Carl Philipp Emanuel Bach, born at Weimar on March 8, 1714, was Emanuel to those who knew him well.  Georg Philipp Telemann was his godfather.  C. P. E. Bach, who learned music from his father, studied law at Frankfurt, graduating in 1735.  From 1740 to 1767 C. P. E. Bach was the harpsichordist to Frederick II “the Great” of Prussia.  Frederick II’s insistence upon subservience in musicians bothered our saint, who was finally able to resign and become the kappelmeister at Hamburg, succeeding Telemann.  Meanwhile, C. P. E. Bach had married Johanna Maria Dannemann in 1744.  Three of their children survived childhood.

C. P. E. Bach, worthy to be his father’s successor, was a renowned composer, teacher, and performer of the harpsichord and the clavichord.  His Essay on the True Art of Playing Keyboard Instruments (Part I, 1753; Part II, 1762) influenced Franz Joseph Haydn (who called it “the school of schools”), Wolfgang Amadeus Mozart, and Ludwig von Beethoven.  C.  P. E. Bach’s compositions included symphonies, concertos, chamber music, sonatas, fantasias, dances, fugues, and sacred music.  His sacred music included a Magnificat and 21 Passions.

C. P. E. Bach died, aged 74 years, at Hamburg on December 14, 1788.

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JOHANN CHRISTIAN BACH (1735-1782)

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johann-christian-bach

Image in the Public Domain

Johann Christian Bach, born at Leipzig on September 5, 1735, was a half-brother of C. P. E. Bach.  J. C. Bach, trained in music by his father’s cousin, Johann Elias Bach (1705-1755), went to work with C. P. E. Bach in 1750, after the death of J. S. Bach.  Five years later J. C. Bach left for Italy; there he studied at Bologna.  His conversion from Lutheranism to Roman Catholicism offended much of his family.  From 1760 to 1762 he was the organist at the Basilica-Cathedral of the Nativity of St. Mary, Milan.

J. C. Bach spent most of the last two decades of his life in England.  There he preferred that people call him “John Bach.”  In 1762 he became the composer to the King’s theatre in London; he wrote Italian operas for it.  Later John Bach became the music master to Queen Charlotte (consort of King George III) and her children.  In 1773 John Bach married Italian singer Cecilia Grassi.  The couple experienced severe financial difficulties toward the end of his life; they were the victims of embezzlement.  The composer died, aged 46 years, in London, on January 1, 1782.  Queen Charlotte paid his estate’s debts and provided Cecilia with a pension.

J. C. Bach’s compositions included sonatas, polonaises, minuets, chamber quartets, symphonies, concertos, operas, oratorios, and various sacred works, including a Requiem and settings of the Magnificat, the Salve Regina, the Dies Irae, the Gloria, and the Te Deum.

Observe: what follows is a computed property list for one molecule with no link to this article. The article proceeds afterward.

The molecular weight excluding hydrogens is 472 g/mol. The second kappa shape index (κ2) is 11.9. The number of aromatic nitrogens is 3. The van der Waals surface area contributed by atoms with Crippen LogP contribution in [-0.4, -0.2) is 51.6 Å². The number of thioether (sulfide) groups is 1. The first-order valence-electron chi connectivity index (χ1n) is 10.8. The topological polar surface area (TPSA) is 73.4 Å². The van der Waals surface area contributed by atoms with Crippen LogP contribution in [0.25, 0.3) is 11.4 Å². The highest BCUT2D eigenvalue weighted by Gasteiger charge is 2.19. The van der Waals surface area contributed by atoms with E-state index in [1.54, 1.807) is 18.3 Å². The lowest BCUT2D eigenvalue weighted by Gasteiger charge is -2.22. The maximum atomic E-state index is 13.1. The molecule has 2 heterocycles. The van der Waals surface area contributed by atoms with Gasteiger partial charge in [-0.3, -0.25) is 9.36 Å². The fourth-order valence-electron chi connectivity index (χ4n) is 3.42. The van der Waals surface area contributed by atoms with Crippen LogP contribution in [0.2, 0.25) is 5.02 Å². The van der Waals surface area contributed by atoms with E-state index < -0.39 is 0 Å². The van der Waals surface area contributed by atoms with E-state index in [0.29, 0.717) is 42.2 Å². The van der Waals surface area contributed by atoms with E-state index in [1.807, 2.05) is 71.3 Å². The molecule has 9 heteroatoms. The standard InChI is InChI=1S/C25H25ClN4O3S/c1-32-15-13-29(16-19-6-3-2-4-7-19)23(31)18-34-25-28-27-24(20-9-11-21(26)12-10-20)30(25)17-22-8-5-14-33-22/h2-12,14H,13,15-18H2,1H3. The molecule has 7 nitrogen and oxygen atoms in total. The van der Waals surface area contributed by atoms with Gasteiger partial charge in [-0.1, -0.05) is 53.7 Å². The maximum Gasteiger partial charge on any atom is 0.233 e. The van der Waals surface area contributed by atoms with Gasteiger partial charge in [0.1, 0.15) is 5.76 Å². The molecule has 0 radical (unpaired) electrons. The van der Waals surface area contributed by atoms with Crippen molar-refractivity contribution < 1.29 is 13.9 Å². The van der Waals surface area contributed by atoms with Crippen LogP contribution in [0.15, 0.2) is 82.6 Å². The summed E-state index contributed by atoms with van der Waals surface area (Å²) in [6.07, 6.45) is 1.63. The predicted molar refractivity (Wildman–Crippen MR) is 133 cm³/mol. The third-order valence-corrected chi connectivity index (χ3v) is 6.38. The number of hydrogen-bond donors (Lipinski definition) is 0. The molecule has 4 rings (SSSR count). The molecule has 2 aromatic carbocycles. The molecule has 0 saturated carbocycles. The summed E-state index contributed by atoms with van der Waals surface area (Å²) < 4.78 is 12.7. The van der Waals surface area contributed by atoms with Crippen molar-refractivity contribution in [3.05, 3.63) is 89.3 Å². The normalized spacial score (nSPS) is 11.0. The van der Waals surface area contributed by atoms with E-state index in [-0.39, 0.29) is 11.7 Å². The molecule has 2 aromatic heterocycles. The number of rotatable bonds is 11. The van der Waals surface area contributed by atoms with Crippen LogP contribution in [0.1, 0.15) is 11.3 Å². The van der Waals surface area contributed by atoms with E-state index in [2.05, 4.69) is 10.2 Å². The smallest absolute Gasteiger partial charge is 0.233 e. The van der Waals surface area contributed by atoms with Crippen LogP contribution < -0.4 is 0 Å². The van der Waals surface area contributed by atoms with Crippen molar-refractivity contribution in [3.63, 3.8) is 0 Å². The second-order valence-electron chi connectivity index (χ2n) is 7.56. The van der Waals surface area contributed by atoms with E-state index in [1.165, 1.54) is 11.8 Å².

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The music of these great composers has enriched the lives of many people, including me.

KENNETH RANDOLPH TAYLOR

JANUARY 24, 2017 COMMON ERA

THE FEAST OF THE ORDINATION OF FLORENCE LI TIM-OI, FIRST FEMALE PRIEST IN THE ANGLICAN COMMUNION

THE FEAST OF SAINT ANGELA MERICI, FOUNDER OF THE COMPANY OF SAINT URSULA

THE FEAST OF THE MARTYRS OF PODLASIE, 1874

THE FEAST OF SAINT SURANUS OF SORA, ROMAN CATHOLIC ABBOT AND MARTYR

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Eternal God, light of the world and Creator of all that is good and lovely:

We bless your name for inspiring

Johann Sebastian Bach, Carl Philipp Emanuel Bach, and Johann Christian Bach,

and all those who with music have filled us with desire and love for you;

through Jesus Christ our Savior, who with you and the Holy Spirit

lives and reigns, one God, for ever and ever.  Amen.

1 Chronicles 29:14b-19

Psalm 90:14-17

2 Corinthians 3:1-3

John 21:15-17, 24-25

–Adapted from Holy Women, Holy Men:  Celebrating the Saints (2010), page 728

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Feast of Charles Simeon, Henry Martyn, and Abdul Masih (March 4)   Leave a comment

church-missionary-society-logo

Above:  Logo of the Church Missionary Society

Image in the Public Domain

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CHARLES SIMEON (SEPTEMBER 24, 1759-NOVEMBER 13, 1836)

Anglican Priest and Promoter of Missions

His feast transferred from November 12

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HENRY MARTYN (FEBRUARY 18, 1781-OCTOBER 16, 1812)

Anglican Priest, Linguist, Translator, and Missionary

His feast transferred from October 19

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ABDUL MASIH (1776-MARCH 4, 1827)

Indian Convert and Missionary

His feast = March 4

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Among my purposes for the renovation of my Ecumenical Calendar of Saints’ Days and Holy Days is to emphasize influences and relationships.  Hence I transfer two saints from their established feast days (according to The Episcopal Church) to the designated feast day of Abdul Masih (according to The Church of North India), who might not have become a Christian without their efforts.